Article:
Low Blood Pressure Risk Factor for 30-Day Mortality in Acute Ischemic Stroke
ARTICLE IN BRIEF
Ischemic stroke patients with systolic blood pressure lower than 140 mmHg were a significant 3.4 times more likely to die within 90 days, compared with patients with systolic BP between 140 and 179 mmHg.
SEATTLE—In patients with acute ischemic stroke, low systolic blood pressure is an independent risk factor for mortality at three months, Italian researchers reported here at the AAN annual meeting.
In a subgroup of patients with carotid stenosis or occlusion ipsilateral to the index stroke, “we found that systolic blood pressure of 180 mmHg or above was associated with a significantly lower risk of mortality at 90 days,” said lead investigator Maurizio Paciaroni, MD, staff neurologist in the Stroke Unit and Division of Cardiovascular Medicine at the University of Perugia.
Current guidelines do not call for lowering blood pressure during the acute phase of ischemic stroke, but no randomized trials have evaluated the issue, he said.
“There have been two studies suggesting you should lower blood pressure, but they were small, with limitations,” he added.
The new prospective study, which Dr. Paciaroni said is the first to evaluate the role of stenosis on the relationship between blood pressure and three-month mortality rates, involved 1,467 consecutive patients admitted within 12 hours of symptom-onset at four Italian hospitals.
The mean age was 72.6 years, and 53.4 percent were men; 13.9 percent had had a previous stroke, and 75.4 percent had hypertension. The mean systolic and diastolic blood pressure levels were 153.7 mmHg and 84.5 mmHg, respectively, at admission.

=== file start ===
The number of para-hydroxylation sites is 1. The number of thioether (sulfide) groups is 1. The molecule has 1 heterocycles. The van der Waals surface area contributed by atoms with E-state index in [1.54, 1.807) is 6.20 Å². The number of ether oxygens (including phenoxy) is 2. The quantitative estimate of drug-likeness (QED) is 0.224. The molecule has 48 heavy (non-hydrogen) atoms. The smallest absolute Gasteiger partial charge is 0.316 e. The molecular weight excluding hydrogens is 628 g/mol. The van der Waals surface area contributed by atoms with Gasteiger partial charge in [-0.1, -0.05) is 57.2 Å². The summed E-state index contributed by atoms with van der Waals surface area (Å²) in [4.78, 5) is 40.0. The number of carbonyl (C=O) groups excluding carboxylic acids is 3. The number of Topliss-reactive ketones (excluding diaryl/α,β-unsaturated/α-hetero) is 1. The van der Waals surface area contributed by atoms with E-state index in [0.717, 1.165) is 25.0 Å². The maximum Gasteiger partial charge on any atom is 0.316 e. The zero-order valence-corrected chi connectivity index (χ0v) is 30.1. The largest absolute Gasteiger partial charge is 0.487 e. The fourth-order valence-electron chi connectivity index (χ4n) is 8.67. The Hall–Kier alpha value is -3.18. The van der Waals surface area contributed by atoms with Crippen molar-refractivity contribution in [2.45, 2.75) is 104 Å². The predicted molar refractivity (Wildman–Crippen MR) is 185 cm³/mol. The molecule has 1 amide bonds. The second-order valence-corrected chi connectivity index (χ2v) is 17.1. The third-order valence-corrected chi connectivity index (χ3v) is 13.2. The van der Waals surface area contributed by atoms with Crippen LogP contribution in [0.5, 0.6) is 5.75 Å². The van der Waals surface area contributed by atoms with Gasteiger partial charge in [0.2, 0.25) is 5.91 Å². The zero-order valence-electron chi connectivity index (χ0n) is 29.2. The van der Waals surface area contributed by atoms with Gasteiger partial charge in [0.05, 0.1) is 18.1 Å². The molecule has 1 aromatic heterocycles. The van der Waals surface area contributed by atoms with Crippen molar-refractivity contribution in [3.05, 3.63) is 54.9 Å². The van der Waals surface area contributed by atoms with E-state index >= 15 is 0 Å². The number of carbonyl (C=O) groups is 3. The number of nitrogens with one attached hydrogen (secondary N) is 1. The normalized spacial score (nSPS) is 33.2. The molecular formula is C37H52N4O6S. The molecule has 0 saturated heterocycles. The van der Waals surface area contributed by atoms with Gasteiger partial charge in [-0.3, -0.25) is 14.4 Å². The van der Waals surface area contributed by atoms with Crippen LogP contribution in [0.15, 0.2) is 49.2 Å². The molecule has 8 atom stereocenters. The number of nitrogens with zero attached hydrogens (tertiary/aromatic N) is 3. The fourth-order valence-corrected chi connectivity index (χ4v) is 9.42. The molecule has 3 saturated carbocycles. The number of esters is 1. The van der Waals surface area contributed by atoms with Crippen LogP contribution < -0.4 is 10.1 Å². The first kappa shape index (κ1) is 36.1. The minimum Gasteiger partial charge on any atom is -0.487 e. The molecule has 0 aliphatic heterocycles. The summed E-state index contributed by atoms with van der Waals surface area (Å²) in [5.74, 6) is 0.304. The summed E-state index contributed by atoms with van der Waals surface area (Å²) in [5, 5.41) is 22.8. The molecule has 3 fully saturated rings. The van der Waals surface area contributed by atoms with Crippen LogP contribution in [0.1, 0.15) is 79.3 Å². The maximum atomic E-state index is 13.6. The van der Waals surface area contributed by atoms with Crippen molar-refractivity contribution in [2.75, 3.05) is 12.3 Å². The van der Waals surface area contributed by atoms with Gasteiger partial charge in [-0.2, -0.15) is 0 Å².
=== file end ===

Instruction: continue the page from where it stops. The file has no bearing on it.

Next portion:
Patients already taking drug therapy for hypertension and with systolic BP over 180 mmHg or diastolic BP over 110 mmHg were kept on the same treatment and included in the study. Patients requiring intensive treatment for hypertension in the first 48 hours were excluded.
Patients were followed up prospectively by medical visit or telephone. The primary endpoint was mortality at three-months. By three months, 13 patients were lost to follow-up and 133 had died (9.2 percent).
“Patients with low blood pressure had higher mortality at 90 days, with or without stenosis,” Dr. Paciaroni reported.
Even after adjusting for other risk factors, such as age, gender, cigarette smoking, hyperlipidemia, previous stroke and symptomatic ischemic heart disease, patients with systolic BP less than 140 mmHg were a significant 3.4 times more likely to die within 90 days, compared with patients with systolic BP between 140 and 179 mmHg.
Systolic blood pressure of 180 mmHg or higher was not associated with increased mortality, Dr. Paciaroni said. Additionally, no significant relationship was found between diastolic BP and mortality at three months.
“This is important because now we have to consider these patients differently in clinical trials,” Dr. Paciaroni said.
Systolic BP less than 140 mmHg was not associated with increased mortality, and no significant relationship was found between diastolic BP and mortality at three months.
RANDOMIZED TRIALS NEEDED
Seemant Chaturvedi, MD, professor of neurology and director of the Stroke Program at Wayne State University in Detroit, said: “Blood flow to the brain is dependent on blood pressure, especially within the first 48 hours in the acute phase of stroke, So you don't want to lower blood pressure too much, as it will impede blood flow to the brain, leading to neurologic worsening.”
In people with more than 50 percent blockage of the carotid artery, “the new study provides indirect support for allowing blood pressure to be moderately elevated,” Dr. Chaturvedi said. However, a randomized study is needed before any firm conclusions can be drawn, he said.
Dr. Paciaroni said his group now hopes to obtain funding for a randomized controlled trial comparing 30-day outcomes among patients treated with antihypertension agents versus those given placebo, separating out those with stenosis from those who do not have a blocked vessel.